Saturday, November 18, 2006

20: Public Space

The new MOMUK in the Museum Quarter

YOU TAKE THE BUS 48A here at the Dr. Karl Renner Ring, said the helpful lady at the Information office, and you ride it to the end of the line, and then you walk. It’s rather far.

We use information offices a lot. My favorites are the VVV offices in The Netherlands; there’s one in just about every town in the country, and they’re well supplied with information — though only for their own town.

In France it’s the Syndicat d’Initiative, or was; we haven’t toured in France for years. The name means simply Chamber of Commerce, but I like its assumption that a little initiative will be on display; and frequently it is.

In Italy there are Turismo offices in most of the cities we’ve been to. There was a fine office in Budapest, where a young man spoke fine English but no Hungarian at all, because he was from Spain. Thus does Brussels, one of the capitals of the European Community, normalize staffing in this recently integrated subcontinent.

In spite of its size and its dependence on tourism, Vienna seems to have only the one office, on the Albertinaplatz across the street from the Staatsoper. Nor does there, at least on grey days in November, seem to be much demand for it: we always step right up to a window for assistance from one of the bright and pretty young women, who always speak perfectly fluent English.

(The men are off doing more important things, I suppose; or behind the scenes, administering. Vienna, which has been a capital city for a thousand years, relies heavily on administration for the employment of her citizens.)

Getting about in Vienna has been simple, particularly since it hasn’t been raining. We walk most places, since our apartment is within the inner city, and many of the streets are pedestrianized. But we’re only five minutes or so from the Ring, with its trolleys tirelessly circling the inner city every five minutes or so, one clockwise and one counter-clockwise. We’re even closer to a Metro station, and they also run frequently.

Then there are a couple of mini-bus lines within the inner city; one stops a block from our front door. Their routes seem rather circuitous, and well they might be, for they must snake their way through a network of pedestrian streets, one-way streets, narrow alleys, and Platzen — for like all European cities Vienna has a liberal sprinkling of open spaces devoted to conversation, temporary markets, photo-taking, and a little bit of parking. Platzen, places, pleins, piazzas, plazas; the effect in all these cities is to open things up a bit, often in an unanticipated place, letting in sun (or rain), lending a bit of distance and perspective to one’s view of facades and towers, and reminding one that there are people in cities, that cities are, as someone memorably said, for people.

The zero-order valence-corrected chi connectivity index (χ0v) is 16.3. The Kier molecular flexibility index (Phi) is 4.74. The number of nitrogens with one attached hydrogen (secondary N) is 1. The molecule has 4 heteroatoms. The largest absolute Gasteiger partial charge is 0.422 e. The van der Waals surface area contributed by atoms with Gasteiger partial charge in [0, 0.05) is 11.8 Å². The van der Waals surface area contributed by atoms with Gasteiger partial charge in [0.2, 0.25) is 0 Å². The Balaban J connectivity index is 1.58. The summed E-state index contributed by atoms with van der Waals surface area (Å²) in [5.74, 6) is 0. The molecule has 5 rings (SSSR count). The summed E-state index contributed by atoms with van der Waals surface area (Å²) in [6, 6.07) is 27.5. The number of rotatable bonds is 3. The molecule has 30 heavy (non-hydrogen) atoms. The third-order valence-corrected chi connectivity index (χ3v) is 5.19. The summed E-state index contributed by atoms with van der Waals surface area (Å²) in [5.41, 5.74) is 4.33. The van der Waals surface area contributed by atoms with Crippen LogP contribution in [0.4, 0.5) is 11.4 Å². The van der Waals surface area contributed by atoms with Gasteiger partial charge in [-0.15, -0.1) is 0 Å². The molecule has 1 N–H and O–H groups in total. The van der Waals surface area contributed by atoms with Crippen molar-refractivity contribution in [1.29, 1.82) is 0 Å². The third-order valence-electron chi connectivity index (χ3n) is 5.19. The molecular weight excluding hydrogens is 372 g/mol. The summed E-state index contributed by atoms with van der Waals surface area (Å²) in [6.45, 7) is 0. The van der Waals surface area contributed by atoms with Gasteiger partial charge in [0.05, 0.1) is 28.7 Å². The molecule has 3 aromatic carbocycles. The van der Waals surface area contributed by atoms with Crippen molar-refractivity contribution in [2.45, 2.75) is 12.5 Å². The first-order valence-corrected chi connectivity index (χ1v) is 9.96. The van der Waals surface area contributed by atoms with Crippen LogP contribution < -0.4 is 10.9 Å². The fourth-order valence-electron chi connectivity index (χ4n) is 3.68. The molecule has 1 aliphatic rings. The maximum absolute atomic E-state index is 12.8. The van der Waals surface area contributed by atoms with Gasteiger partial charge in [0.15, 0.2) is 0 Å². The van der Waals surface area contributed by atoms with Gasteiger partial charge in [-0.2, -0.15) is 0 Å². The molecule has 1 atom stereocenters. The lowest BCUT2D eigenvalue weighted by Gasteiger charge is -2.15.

Of course these openings date from pedestrian days; these cities evolved without motor vehicles. They also represent cultures whose take on real-estate value, and the very purpose of social space, is not like the take prevailing, it seems to me, in the United States. Of course we have our public spaces too; Healdsburg with its formerly central Plaza and Manhattan with its downtown Squares testify to that at two different extremes; but our public spaces are both fewer and more closely regulated. And as our cities decay, too often these spaces are simply parking lots, for large expanses of the American city are not for People at all, but for Cars.

WELL: WE TOOK THE BUS out to the end of the line, yesterday evening, leaving home about six-thirty, lazing our way to Dr. Karl Renner Ring via foot and tram, and then riding all the way out to Baumgarten. As the bus drove out, the city grew more drab. There was more motor traffice, even though the Neustiftgasse is not a very wide street. (Gasse means, roughly, small street, or even lane or alley; the more usual German word Strasse would indicate what we think of as a normal two-way steet.)